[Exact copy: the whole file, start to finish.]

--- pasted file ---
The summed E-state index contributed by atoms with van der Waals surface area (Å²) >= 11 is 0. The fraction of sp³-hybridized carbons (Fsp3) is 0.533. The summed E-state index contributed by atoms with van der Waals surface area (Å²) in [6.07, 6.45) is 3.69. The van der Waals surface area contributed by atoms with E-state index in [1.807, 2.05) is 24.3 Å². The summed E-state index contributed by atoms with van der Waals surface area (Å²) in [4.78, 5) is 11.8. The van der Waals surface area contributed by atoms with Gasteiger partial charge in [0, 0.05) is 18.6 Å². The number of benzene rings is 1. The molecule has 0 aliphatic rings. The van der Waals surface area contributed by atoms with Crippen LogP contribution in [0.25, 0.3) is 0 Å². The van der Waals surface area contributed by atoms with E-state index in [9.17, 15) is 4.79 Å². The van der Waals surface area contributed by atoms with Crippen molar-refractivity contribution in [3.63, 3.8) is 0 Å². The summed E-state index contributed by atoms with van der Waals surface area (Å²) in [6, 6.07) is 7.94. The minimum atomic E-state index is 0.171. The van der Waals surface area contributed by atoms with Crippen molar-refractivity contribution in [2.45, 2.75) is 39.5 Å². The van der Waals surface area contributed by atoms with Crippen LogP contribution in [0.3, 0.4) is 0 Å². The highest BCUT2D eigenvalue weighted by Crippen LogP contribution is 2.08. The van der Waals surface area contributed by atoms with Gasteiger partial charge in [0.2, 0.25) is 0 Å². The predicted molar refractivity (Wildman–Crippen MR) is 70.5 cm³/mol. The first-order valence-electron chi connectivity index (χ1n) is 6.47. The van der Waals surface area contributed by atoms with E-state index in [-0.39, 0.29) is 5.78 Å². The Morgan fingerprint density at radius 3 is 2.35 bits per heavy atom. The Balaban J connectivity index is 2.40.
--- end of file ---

The summed E-state index contributed by atoms with van der Waals surface area (Å²) >= 11 is 0. The fraction of sp³-hybridized carbons (Fsp3) is 0.533. The summed E-state index contributed by atoms with van der Waals surface area (Å²) in [6.07, 6.45) is 3.69. The van der Waals surface area contributed by atoms with E-state index in [1.807, 2.05) is 24.3 Å². The summed E-state index contributed by atoms with van der Waals surface area (Å²) in [4.78, 5) is 11.8. The van der Waals surface area contributed by atoms with Gasteiger partial charge in [0, 0.05) is 18.6 Å². The number of benzene rings is 1. The molecule has 0 aliphatic rings. The van der Waals surface area contributed by atoms with Crippen LogP contribution in [0.25, 0.3) is 0 Å². The van der Waals surface area contributed by atoms with E-state index in [9.17, 15) is 4.79 Å². The van der Waals surface area contributed by atoms with Crippen molar-refractivity contribution in [3.63, 3.8) is 0 Å². The summed E-state index contributed by atoms with van der Waals surface area (Å²) in [6, 6.07) is 7.94. The minimum atomic E-state index is 0.171. The van der Waals surface area contributed by atoms with Crippen molar-refractivity contribution in [2.45, 2.75) is 39.5 Å². The van der Waals surface area contributed by atoms with Crippen LogP contribution in [0.3, 0.4) is 0 Å². The highest BCUT2D eigenvalue weighted by Crippen LogP contribution is 2.08. The van der Waals surface area contributed by atoms with Gasteiger partial charge in [0.2, 0.25) is 0 Å². The predicted molar refractivity (Wildman–Crippen MR) is 70.5 cm³/mol. The first-order valence-electron chi connectivity index (χ1n) is 6.47. The van der Waals surface area contributed by atoms with E-state index in [-0.39, 0.29) is 5.78 Å². The Morgan fingerprint density at radius 3 is 2.35 bits per heavy atom. The Balaban J connectivity index is 2.40.